A Look Back at Our 2015 Healthcare IT Predictions

By Linda Lockwood, RN, MBA, PCMH CCE, Solutions Director and Service Line Owner, Health Services, CTG, Healthcare and Life Sciences Practice and Mike Garzone, Solutions Director and Service Line Owner, Technology Services, CTG, Healthcare and Life Sciences Practice

At the beginning of 2015, we were asked to write a guest blog post for Healthcare Informatics on our predictions regarding healthcare trends for the coming year. Now that we are in the new year, we thought we would take a look back on that more innocent time and see just how we did. Overall, looks like our crystal ball was pretty clear. 

  1.  Prediction: Market consolidation continues and more Accountable Care Organizations (ACOs) are formed. Outcome: Merger and acquisition activity was definitely high in 2015. While standard ACO arrangements may have struggled, we continue to see the government push for more risk-based contracts and, as a result, healthcare organizations partnering on their own.

  2. Prediction: Government and regulatory challenges are here to stay. Outcome: It may seem to be lessening, but in reality, the federal government is rolling individual quality measurement programs into the Merit-based Incentive Payment System. Currently, the goal is to make all quality reporting electronic by 2018, but there are still likely to be changes between now and then. 

  3. Prediction: There’s money in DSRIPs. Outcome: This definitely proved true in 2015. The State of New York received $17 billion in the first year. CTG has been very successful working with several regions in the last year and there is a building excitement and energy around this work.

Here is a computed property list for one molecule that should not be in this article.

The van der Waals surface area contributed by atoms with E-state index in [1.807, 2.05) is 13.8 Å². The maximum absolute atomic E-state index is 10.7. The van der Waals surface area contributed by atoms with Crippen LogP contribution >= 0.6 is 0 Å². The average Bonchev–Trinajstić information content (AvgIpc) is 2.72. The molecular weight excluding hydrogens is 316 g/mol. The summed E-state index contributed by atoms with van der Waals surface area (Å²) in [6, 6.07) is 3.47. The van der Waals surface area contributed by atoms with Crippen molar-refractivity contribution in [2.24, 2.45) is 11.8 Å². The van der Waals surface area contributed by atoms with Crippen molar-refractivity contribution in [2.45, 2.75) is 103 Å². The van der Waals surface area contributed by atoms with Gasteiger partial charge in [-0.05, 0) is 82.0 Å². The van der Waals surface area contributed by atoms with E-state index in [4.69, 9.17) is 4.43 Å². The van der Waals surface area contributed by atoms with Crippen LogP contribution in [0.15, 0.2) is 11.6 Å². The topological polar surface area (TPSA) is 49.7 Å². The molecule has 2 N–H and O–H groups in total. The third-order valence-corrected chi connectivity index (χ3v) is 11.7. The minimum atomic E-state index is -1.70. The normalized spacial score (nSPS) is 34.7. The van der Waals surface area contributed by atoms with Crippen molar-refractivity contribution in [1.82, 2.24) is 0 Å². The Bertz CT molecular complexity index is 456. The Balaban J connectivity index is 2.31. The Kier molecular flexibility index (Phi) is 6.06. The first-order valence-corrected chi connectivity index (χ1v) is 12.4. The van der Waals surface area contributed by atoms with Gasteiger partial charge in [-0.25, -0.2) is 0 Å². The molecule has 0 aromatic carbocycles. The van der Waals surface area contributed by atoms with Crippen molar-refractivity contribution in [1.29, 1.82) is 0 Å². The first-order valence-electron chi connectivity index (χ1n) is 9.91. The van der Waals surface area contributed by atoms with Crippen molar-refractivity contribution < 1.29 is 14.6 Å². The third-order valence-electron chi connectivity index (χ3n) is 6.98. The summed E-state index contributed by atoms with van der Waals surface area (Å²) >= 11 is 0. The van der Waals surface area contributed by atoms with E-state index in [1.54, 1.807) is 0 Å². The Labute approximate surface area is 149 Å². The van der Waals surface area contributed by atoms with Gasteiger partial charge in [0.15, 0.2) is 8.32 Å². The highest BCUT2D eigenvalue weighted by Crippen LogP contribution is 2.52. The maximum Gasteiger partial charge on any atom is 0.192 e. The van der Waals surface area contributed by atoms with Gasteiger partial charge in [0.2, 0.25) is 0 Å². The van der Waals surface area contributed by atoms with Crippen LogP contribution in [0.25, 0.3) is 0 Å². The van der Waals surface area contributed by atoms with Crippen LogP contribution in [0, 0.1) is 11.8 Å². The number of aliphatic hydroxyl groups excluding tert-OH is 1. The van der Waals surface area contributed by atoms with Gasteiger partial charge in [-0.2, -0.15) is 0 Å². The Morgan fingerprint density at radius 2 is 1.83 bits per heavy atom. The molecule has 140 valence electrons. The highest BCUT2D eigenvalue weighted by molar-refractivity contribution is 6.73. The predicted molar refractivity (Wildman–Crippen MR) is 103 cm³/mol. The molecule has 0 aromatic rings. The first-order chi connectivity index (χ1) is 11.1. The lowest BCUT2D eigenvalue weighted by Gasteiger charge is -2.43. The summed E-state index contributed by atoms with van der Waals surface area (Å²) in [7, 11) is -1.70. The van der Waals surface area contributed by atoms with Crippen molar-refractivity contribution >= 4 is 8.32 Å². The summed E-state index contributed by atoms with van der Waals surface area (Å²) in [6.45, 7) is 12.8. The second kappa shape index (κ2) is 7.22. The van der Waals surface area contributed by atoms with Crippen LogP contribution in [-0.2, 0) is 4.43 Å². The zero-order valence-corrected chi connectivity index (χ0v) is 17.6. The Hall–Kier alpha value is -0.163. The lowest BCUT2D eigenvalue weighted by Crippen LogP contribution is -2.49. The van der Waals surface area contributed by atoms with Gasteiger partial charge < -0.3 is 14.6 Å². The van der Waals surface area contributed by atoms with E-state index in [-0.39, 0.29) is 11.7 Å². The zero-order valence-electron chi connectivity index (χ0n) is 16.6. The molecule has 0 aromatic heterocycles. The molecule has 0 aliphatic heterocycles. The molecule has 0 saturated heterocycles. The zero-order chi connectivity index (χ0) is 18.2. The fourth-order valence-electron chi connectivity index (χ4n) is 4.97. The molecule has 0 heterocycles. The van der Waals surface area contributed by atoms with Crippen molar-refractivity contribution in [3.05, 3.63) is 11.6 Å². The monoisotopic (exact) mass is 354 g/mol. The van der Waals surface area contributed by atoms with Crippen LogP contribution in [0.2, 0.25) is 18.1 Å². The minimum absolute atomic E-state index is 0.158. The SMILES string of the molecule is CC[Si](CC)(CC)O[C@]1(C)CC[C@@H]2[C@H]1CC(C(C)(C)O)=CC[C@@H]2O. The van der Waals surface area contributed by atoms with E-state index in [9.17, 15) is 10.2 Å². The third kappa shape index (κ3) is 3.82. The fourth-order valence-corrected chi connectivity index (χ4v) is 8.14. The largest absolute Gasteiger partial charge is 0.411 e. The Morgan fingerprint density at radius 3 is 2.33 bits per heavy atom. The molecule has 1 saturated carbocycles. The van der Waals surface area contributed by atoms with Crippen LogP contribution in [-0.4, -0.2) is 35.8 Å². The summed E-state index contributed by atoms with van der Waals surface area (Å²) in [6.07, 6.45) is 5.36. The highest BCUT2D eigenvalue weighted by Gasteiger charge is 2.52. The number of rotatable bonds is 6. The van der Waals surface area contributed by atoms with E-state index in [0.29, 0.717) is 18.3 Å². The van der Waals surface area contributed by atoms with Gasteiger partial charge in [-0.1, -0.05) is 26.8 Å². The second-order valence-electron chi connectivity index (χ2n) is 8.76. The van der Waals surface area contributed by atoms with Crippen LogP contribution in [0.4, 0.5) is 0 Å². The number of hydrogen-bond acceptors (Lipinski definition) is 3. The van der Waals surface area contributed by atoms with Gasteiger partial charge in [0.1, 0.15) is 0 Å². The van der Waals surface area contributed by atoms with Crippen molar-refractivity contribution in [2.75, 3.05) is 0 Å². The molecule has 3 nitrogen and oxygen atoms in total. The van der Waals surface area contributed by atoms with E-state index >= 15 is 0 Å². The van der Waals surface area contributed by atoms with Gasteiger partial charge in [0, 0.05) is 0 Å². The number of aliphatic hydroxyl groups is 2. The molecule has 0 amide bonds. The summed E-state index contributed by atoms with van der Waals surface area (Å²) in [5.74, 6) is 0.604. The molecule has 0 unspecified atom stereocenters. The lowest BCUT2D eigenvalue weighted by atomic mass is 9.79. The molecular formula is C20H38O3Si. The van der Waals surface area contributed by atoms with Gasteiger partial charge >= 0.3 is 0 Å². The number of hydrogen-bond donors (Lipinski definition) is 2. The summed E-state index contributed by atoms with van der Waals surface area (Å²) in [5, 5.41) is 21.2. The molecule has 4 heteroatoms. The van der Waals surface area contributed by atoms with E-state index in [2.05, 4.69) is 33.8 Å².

4. Prediction: Data analytics becomes a cornerstone to population health. Outcome: Healthcare is making progress toward accountable, value-based models. As organizations continue to refine their strategy, data analytics solutions have been the early winner for monitoring performance and identifying improvement.  We are also seeing data analytics as a key driver of many federal programs such as DSRIP and PCMH.  Look for this to continue in 2016. 

  5. Prediction: Increased focus on (actionable) data. Outcome: Data continues to be the linchpin between workflow and effective analytics.  In 2015, we saw more focus on the importance of clean, actionable data, and positive strides to make unstructured data operable.  Moving forward, we should expect to see increased focus on data governance and the use of technology to manage complex data.  Natural Language Processing will continue to combine with Event Stream Processing to bridge the gap between retrospective analysis and prospective clinical surveillance.   

  6. Prediction: HIEs get smarter. Outcome: Things are moving in that direction, but not as quickly we anticipated in early 2015. There is still a need – organizations must be able to obtain data from outside their networks to achieve population health management. But there are still issues around sharing data with “competitors.” It’s a wonderful concept if we can get it right. 

  7. Prediction: mHealth future looks bright. Outcome: Wearables continue to grow in popularity and will continue to be consumer-driven, but we should expect to see Accountable Care Organizations increase sponsorship of capabilities that better engage patients and reward healthy behavior. We should also expect advancements in utilization of mHealth to better serve behavioral health populations.  Look for more “edge analytics” to increase mHealth application accuracy and behavior management.  

  8. Prediction: Revenue cycle software undergoes resurgence. Outcome: There has not been as much revenue cycle application replacement as we anticipated, but there is high interest in optimizing the applications that organizations have in place. Organizations are still also weighing the advantages of gong to a single integrated system. 

  9. Prediction: EHRs finally move past implementation. Outcome: This definitely happened in 2015 – probably faster than some had anticipated. Those who were involved at the peak of implementation activities are taking a moment to catch their breath before moving into the next challenge, which EHR optimization. There will be some implementation activity for the laggards and around mergers and acquisitions, but for most the mountain is behind them.   

How does that align with what you’re seeing? Do you agree or disagree with our evaluation and predictions? Any thoughts on what we will see come on the HIT scene in 2016?

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